Never doubt the capacity of the people you lead to accomplish whatever you dream for them. – Ben Zander
Before the 3pm concert, Zander gave his magical talk that is nothing short of this description:
\”Pre-Concert Talks: If you have ever wanted to learn more about classical music, come to Benjamin Zander\’s captivating pre-concert talks. The talks are an intrinsic part of the Boston Philharmonic experience. Maestro Zander pours his passion and energy into bringing music alive for the novice and the experienced music lover alike.\”
The talk was an important one for me. Zander led the experience by playing short pieces of music then followed by jargon-free, often funny explanations. It\’s part comedy, part education, and never a dull moment.
He talked about the constructions of classical music, why some might sound more peculiar than others. He dove deep into personal stories of musicians we were going to experience including Schumann, Mendelssohn, Eldar. My favorites were: \”Schumann will make all of you exceptionally emotional regardless of how cheerful you felt when you walked in the door today\”, or \”The best moments for you to cough would be after Mendelssohn\’s Andante and before the Allegretto ma non troppo.\”
Unlike stories of conductors who throw cough drops at hacking audience, Zander played and laughed with all of us, making classical music fun, accessible and an integral part of people\’s lives.
Don\’t take yourself so g–damn seriously.
The music started. The entire audience applauded to Zander\’s appearance. The acoustic sounds vibrated every corner of the music hall. Schumann\’s Overture to Manfed, Op. 115 came on and Zander lost himself in the music.
Tears rushed to the corners of my eyes.
What is happening?! I am listening to classical music for god sake. A feeling of shock and embarrassment occupied my mind, completely unprepared.
Then I realized that Zander wasn\’t kidding when he said: \”When you really listen, classical music awakens the deepest feelings and sensations. You will understand every word Schumann has to tell you.\”
It took a few minutes before I let my guard down. Then I noticed everyone around me.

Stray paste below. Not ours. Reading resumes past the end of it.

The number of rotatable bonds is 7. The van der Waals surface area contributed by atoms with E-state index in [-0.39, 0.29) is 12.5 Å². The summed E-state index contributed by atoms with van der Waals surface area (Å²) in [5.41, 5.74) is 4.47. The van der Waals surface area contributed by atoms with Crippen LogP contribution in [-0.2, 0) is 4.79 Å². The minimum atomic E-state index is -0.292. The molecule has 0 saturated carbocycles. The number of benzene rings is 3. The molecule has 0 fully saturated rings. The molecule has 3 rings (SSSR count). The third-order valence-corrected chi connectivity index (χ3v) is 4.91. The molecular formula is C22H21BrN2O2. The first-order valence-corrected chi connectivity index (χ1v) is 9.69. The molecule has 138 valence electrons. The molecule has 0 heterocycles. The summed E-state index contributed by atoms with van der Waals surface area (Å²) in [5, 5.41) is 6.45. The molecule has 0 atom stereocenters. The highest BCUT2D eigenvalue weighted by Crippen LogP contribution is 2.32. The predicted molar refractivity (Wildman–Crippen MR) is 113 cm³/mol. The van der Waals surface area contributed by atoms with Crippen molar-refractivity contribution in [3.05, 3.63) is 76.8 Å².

In the presence of someone like Zander who sees the possibilities that exist in others and the world around us, people feel the connection to something greater than themselves.
The second stage of my experience was the feeling of vulnerability, a deepened connections with people I never knew – audience around me, musicians on stage, and Zander himself. What can I do to empower and protect them? What can I do to create this level of impact for other people outside of the Sanders Theater, to pay it forward?
With such profound thoughts still lingering on my mind, intermission kicked in. Zander stood by the exit waiting to greet everyone. He took my hand by surprise and pointed to my eyes:\”I look for shining eyes because then I know I have done something right.\”
Me: \”It was wonderful. Seth Godin talks about you a lot, and I am so thrilled to be here. \”
Zander: \”Oh, is Seth Godin a friend of yours?\”
Me: \”Not exactly. He is a mentor. I read all of his books and we exchanged several emails.\”
Zander smiled and said:\”Please say hi for me.\”
The crowd push me away from Zander. A woman walked up and asked how I became friends with Zander.
The second half of the concert went by very fast and concluded with the longest standing ovation I had ever seen.
As people were leaving, Zander was again standing there, like an old friend, shaking hands and thanking everyone for their gifts of being there. His face covered with sweat, and glowing with joy.
I also encourage you to check out this short Ted video is similar to the pre-lecture he gives before each concert: